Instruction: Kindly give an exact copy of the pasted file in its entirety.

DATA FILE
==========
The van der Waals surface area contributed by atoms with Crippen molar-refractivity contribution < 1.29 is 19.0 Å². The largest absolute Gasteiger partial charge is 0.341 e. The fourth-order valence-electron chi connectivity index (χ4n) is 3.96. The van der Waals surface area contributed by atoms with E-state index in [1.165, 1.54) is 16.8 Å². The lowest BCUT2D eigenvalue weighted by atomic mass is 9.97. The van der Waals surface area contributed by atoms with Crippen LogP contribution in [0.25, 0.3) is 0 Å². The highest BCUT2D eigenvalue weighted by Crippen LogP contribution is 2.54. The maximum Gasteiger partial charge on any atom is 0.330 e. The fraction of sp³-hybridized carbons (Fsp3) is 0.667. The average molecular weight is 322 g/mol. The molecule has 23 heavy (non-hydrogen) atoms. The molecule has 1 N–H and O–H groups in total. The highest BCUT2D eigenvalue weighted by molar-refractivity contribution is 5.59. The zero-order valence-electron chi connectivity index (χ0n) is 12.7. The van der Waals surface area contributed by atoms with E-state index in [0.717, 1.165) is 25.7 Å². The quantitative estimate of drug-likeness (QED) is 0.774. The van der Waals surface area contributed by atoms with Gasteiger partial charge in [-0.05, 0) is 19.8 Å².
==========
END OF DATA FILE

The van der Waals surface area contributed by atoms with Crippen molar-refractivity contribution < 1.29 is 19.0 Å². The largest absolute Gasteiger partial charge is 0.341 e. The fourth-order valence-electron chi connectivity index (χ4n) is 3.96. The van der Waals surface area contributed by atoms with E-state index in [1.165, 1.54) is 16.8 Å². The lowest BCUT2D eigenvalue weighted by atomic mass is 9.97. The van der Waals surface area contributed by atoms with Crippen LogP contribution in [0.25, 0.3) is 0 Å². The highest BCUT2D eigenvalue weighted by Crippen LogP contribution is 2.54. The maximum Gasteiger partial charge on any atom is 0.330 e. The fraction of sp³-hybridized carbons (Fsp3) is 0.667. The average molecular weight is 322 g/mol. The molecule has 23 heavy (non-hydrogen) atoms. The molecule has 1 N–H and O–H groups in total. The highest BCUT2D eigenvalue weighted by molar-refractivity contribution is 5.59. The zero-order valence-electron chi connectivity index (χ0n) is 12.7. The van der Waals surface area contributed by atoms with E-state index in [0.717, 1.165) is 25.7 Å². The quantitative estimate of drug-likeness (QED) is 0.774. The van der Waals surface area contributed by atoms with Gasteiger partial charge in [-0.05, 0) is 19.8 Å².